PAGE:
Server licensing: why doesn't Microsoft make it easier?
Posted on 1 Nov 2010 at 11:59
Jon Honeyball wonders how many Microsoft customers are confident they're buying they right licence
When it comes to server licensing, I consistently hear two very different views.
One says “well, we phone up our licensing agents and they just send us a big bill”, while the other says “we looked at the documentation, couldn’t make sense of it, decided on a particular solution and bought that, and hope we’re doing it right”.
Neither approach is particularly satisfactory, so you’d think Microsoft would explain and clarify the various issues surrounding licensing. And it does, up to a point.
Take SQL Server as an example. It’s actually a good example, because not only do a lot of people use it raw as a database engine, but it lives underneath a lot of Microsoft technologies too.
In fact, it’s quite difficult to find a server-side product that Microsoft ships today that doesn’t employ some flavour of SQL Server.
It’s difficult to claim that tiddly fish is just a shrunken version of the supertanker edition, but Microsoft decided to call all of them SQL Server
At the high end SQL Server scales up to huge databases running on monster servers, while at the other end it scales down to desktops, laptops and even Windows Mobile – it’s difficult to claim that tiddly fish is just a shrunken version of the supertanker edition, but Microsoft decided to call all of them SQL Server.
The document “SQL Server 2008 R2 Quick Licensing Guide” is a PDF file available for download that runs to eight pages. Another document, “SQL Server 2008 Licensing Guide”, runs to a more reassuring 60 pages spread over ten chapters.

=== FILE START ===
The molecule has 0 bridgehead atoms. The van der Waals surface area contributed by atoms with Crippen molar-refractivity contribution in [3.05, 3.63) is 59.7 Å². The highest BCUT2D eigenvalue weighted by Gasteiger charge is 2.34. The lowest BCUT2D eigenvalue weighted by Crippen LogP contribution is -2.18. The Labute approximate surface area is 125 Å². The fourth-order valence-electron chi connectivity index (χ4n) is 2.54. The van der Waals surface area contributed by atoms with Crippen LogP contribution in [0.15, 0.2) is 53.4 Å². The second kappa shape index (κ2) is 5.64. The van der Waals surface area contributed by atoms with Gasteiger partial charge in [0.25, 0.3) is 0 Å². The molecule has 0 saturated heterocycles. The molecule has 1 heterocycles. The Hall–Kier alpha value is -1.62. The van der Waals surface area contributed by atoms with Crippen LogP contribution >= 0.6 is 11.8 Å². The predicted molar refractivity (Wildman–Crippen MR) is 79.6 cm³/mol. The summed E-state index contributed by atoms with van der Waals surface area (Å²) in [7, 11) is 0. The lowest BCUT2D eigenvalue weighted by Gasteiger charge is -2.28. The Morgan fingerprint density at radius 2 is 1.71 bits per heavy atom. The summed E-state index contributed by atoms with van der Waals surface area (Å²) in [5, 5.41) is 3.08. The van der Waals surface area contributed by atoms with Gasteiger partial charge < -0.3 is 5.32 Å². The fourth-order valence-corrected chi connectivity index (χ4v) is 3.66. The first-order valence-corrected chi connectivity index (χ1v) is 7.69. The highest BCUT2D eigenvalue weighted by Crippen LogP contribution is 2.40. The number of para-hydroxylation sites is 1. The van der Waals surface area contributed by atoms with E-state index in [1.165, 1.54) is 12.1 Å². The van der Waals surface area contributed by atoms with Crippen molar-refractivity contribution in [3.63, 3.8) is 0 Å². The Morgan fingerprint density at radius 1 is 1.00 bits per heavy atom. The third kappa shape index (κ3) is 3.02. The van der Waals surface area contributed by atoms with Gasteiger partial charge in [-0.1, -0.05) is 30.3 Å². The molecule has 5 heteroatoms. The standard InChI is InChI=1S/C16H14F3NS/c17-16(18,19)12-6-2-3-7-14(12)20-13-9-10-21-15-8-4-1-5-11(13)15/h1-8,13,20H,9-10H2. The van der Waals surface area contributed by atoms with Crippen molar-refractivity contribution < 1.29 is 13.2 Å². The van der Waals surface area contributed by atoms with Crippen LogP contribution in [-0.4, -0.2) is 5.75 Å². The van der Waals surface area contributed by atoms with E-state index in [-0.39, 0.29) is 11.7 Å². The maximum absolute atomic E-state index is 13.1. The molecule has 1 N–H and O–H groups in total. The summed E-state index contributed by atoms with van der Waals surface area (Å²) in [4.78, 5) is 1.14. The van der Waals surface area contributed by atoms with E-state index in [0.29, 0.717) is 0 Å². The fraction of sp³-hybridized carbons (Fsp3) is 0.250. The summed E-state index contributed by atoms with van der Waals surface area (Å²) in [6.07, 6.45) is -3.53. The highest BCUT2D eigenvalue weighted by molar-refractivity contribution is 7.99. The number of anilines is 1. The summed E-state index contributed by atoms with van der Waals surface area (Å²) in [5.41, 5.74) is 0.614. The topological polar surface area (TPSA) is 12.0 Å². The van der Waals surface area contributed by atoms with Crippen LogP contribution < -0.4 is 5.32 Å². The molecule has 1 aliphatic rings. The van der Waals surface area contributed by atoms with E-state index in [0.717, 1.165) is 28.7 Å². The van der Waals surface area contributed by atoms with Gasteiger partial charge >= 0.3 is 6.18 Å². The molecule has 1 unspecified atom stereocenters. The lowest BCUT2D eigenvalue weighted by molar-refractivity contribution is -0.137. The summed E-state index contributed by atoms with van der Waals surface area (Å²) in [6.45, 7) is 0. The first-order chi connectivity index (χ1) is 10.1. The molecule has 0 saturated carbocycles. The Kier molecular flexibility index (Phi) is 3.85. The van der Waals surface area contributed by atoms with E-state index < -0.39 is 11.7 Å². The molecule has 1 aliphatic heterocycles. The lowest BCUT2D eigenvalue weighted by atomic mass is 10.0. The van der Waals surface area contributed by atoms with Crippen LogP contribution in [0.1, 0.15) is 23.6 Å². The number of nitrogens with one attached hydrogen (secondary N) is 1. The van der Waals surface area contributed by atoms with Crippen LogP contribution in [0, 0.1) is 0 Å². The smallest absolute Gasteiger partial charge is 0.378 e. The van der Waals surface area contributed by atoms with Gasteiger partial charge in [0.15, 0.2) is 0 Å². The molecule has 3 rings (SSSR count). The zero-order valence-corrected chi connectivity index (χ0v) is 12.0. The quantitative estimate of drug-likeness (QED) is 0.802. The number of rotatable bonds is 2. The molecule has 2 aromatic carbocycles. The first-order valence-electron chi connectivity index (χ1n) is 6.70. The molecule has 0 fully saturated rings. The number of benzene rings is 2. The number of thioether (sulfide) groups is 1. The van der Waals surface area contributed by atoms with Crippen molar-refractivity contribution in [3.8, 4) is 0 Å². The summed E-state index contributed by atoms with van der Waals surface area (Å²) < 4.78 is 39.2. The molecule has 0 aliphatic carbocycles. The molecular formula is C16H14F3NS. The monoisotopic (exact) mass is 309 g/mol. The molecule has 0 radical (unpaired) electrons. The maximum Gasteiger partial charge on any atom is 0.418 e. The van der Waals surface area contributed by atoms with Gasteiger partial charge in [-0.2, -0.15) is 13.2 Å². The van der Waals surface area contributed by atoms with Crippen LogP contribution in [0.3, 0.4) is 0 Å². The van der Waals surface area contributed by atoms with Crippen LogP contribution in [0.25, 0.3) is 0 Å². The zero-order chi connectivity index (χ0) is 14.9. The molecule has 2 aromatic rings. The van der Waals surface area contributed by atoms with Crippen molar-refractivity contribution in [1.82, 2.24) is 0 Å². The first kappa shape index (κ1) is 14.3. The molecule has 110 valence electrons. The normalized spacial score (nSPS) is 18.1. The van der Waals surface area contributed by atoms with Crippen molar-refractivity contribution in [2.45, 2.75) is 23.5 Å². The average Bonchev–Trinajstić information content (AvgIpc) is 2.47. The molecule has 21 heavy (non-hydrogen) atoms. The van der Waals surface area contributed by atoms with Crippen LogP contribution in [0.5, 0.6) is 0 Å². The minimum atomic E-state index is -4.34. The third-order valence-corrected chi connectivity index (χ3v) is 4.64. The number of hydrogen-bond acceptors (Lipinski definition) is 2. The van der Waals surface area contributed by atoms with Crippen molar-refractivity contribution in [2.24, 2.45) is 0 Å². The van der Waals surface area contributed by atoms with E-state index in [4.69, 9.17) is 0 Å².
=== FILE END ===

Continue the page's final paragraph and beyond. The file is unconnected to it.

Both are fabulously complex and contain mentally entangling sentences like “Microsoft offers a Per Processor licensing model to help alleviate complexity”, which might fool you into believing that the world is indeed flat.
If you thought things were complicated running SQL Server on a physical server, they become brain scrambling when you run SQL Server on virtual machines.
At this point you fall into the world of “OSEs” (Operating System Environments), how many cores you have, whether Hyper-Threading is turned on, whether you’re using the multiplexing software model and so on.
There’s more complication still when you deal with multiple sites, datacenters, and the whole upgrade route is enough to make your head spin.
I can understand why Microsoft does this: it wishes to provide a functional product at each price point while maximising its revenues – and clearly, if it sold the Datacenter edition for £100 it would be losing money, while customers wanting low-end functionality won’t pay thousands of pounds per processor. Nevertheless, it’s far too complicated, and fewer, simpler price points would suffice.
Microsoft probably would respond that they’re cheaper and less complicated than those of Oracle, which may be true but isn’t much reassurance to us customers.
It would be interesting to know how many readers are confident that they’re buying the right licence, and whether or not they had to call on third-party assistance.